We will consider first a very simple example of specifying abstractions
and refinement maps. Suppose that we would like to design a circuit to
transmit an array of 32 bytes from its input to its output, without modifying
the array. The abstract model in this case is just an unchanging array
of bytes, since no actual operations are performed on the array. The refinement
maps specify the protocol by which the array is transferred at the input
and output. We'll assume the the input consists of three components:
a bit `valid` indication the the input currently holds valid data, an
index `idx` that tells which element of the array is currently being transferred,
and a byte `data` that gives the value of this element. Assume the output uses
a similar protocol. Thus far, we have the following specification:

typedef BIT 0..7; typedef INDEX 0..31; typedef BYTE array BIT of boolean; module main(){ /* the abstract model */ bytes : array INDEX of BYTE; next(bytes) := bytes; /* the input and output signals */ inp, out : struct{ valid : boolean; idx : INDEX; data : BYTE; } /* the refinement maps */ layer spec: { if(inp.valid) inp.data := bytes[inp.idx]; if(out.valid) out.data := bytes[out.idx]; }

Note that the abstract model simply states that nothing happens to the
array of bytes. The refinement map is partially specified. For
example, if `inp.valid` is 0, then `inp.data` is allowed to
have any value, since there is no `else` clause in the conditional.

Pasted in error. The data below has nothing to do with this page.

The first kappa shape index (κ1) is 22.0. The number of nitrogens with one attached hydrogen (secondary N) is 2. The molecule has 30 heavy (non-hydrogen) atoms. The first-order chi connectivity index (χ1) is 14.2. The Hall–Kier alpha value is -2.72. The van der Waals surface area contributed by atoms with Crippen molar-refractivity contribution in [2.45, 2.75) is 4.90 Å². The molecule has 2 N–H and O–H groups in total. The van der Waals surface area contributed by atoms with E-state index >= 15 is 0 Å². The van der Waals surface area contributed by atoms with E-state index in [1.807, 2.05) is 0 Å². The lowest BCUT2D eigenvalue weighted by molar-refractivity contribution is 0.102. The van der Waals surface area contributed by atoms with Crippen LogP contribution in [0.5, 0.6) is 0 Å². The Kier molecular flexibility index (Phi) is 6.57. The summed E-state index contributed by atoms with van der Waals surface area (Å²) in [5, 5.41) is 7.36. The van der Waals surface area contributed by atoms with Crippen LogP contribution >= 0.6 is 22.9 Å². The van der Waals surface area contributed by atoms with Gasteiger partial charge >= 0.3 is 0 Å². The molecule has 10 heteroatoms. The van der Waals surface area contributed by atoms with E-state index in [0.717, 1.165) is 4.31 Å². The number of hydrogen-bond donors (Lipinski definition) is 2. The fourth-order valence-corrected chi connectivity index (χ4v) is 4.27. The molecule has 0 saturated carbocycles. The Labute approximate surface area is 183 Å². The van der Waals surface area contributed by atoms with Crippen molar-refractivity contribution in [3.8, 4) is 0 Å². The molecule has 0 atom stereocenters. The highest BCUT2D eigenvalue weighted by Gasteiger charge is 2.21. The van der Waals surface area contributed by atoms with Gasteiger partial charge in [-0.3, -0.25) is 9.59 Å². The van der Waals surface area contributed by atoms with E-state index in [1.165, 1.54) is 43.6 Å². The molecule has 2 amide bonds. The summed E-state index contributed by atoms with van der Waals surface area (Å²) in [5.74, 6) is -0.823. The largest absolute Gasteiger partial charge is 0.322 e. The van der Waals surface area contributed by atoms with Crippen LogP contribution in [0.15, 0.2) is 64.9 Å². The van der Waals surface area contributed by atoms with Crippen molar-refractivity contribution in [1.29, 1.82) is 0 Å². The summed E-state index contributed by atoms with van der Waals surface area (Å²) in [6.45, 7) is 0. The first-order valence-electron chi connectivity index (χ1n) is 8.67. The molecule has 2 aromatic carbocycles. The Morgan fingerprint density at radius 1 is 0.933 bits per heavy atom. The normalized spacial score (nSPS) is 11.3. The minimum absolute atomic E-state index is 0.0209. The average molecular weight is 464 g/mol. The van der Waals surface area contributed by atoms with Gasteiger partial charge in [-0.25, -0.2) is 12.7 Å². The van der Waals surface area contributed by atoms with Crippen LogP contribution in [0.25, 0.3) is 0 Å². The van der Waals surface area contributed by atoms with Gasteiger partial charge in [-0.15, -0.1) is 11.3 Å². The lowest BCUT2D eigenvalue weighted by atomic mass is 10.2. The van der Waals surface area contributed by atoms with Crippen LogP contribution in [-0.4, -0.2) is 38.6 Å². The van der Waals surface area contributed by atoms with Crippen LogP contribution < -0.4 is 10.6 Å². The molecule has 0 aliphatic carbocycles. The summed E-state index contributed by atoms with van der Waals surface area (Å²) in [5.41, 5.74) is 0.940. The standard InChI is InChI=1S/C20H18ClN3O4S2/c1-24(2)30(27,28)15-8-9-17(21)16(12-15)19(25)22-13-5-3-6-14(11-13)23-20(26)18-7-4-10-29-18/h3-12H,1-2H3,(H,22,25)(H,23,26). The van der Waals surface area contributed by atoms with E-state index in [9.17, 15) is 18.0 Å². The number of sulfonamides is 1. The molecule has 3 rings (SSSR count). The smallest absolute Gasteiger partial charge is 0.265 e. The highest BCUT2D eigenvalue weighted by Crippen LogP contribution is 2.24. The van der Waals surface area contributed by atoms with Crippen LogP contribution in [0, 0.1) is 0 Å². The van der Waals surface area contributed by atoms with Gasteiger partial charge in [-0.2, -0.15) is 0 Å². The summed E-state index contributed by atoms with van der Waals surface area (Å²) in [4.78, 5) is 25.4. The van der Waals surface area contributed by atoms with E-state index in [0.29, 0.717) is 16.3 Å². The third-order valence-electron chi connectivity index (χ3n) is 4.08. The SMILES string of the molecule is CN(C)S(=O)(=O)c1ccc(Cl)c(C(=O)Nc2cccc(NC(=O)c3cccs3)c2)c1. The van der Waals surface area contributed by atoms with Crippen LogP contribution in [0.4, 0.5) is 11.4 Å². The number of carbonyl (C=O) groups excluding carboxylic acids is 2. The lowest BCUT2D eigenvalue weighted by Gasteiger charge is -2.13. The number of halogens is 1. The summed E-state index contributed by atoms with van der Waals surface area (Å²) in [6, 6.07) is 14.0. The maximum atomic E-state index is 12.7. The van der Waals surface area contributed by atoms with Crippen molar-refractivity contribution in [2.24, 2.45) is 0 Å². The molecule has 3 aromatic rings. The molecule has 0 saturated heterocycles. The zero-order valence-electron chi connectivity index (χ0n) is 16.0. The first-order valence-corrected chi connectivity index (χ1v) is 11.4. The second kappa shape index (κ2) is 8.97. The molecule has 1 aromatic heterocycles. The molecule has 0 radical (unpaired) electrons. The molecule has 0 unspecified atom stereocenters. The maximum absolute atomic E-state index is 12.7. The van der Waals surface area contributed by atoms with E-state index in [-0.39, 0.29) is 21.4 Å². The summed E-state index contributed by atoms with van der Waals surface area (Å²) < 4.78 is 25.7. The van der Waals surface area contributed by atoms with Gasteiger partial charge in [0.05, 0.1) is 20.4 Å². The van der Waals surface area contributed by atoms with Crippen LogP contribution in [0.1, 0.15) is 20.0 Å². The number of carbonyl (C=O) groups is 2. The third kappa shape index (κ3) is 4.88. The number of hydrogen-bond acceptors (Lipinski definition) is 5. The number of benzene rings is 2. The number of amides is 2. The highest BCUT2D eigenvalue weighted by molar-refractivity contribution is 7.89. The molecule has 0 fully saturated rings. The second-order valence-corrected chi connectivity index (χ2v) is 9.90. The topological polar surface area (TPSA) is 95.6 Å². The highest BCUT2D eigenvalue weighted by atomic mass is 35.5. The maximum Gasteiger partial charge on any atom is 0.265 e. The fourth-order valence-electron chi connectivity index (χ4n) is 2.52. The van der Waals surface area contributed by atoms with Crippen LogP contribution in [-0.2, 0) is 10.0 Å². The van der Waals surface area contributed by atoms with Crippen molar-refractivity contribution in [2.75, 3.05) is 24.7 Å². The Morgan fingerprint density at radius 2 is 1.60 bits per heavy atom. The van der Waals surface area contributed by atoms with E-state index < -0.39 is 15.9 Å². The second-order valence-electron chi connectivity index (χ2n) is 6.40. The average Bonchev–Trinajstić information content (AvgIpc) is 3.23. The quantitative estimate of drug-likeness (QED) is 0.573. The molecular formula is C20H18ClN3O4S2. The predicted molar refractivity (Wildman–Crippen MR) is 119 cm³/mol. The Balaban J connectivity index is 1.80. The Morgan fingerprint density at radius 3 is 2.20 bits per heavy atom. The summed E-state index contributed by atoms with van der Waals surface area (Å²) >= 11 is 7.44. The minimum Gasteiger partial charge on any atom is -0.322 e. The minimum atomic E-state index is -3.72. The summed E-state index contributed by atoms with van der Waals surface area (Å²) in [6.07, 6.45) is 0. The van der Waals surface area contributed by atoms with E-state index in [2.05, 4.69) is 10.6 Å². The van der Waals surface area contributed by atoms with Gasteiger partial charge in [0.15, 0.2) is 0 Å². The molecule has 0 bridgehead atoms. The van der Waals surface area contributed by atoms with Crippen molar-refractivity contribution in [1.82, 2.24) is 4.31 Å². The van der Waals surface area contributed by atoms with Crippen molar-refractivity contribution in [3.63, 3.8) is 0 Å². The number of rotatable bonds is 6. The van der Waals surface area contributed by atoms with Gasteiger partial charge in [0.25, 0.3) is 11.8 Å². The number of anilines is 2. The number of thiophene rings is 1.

You can think of this as a ``don't care'' case in the specification.

Now let's add a very trivial implementation:

init(out.valid) := 0; next(out) := inp; }That is, the output is just the input delayed by one time unit. Note, at time we have to signal that the output is not valid, but we don't have to specify initial values for

Save this program in a file and open it
with `vw`. Note that there are
eight properties in the file, of the form `out.data[i]//spec`, where
`i = 0..7`. Select property `out.data[0]//spec`, for example.
If you click on the Cone tab, you'll notice that only signals with bit index 0
appear. This is because SMV has detected the property you selected doesn't depend
on the other bit indices. Also notice that the data input signal `inp.data[0]`
has used layer `spec` for its definition (since this is in fact the only
available definition at this point). Thus, we are driving the input of our
implementation from the abstract model (through a refinement map) and verifying
the output with respect to the abstract model (again through a refinement map).
Now, select ``Prop|Verify `out.data[0]//spec`''. It should take less than
2 seconds to verify this property. You can select ``Prop|Verify All'' to verify
the remainder of the refinement maps. SMV will quickly recognize that the 7 remaining
verification problems are isomorphic to the one we just solved, and report ``true''
for all of them. Note that although we have reduced the number
of state bits by a factor of eight by using decomposition (since we only deal with
one bit index at a time) we are still using 32 bits out of the data array for
each verification. This gives us 39 state bits, which is a fairly large number and
guarantees us at least 4 billion states. In this case, the large state space is easily
handled by the BDD-based model checker, so we do not have to do any further decomposition.
In general however, we cannot rely on this effect. Later we'll see how to decompose
the problem further, so that we only use one bit from the data array.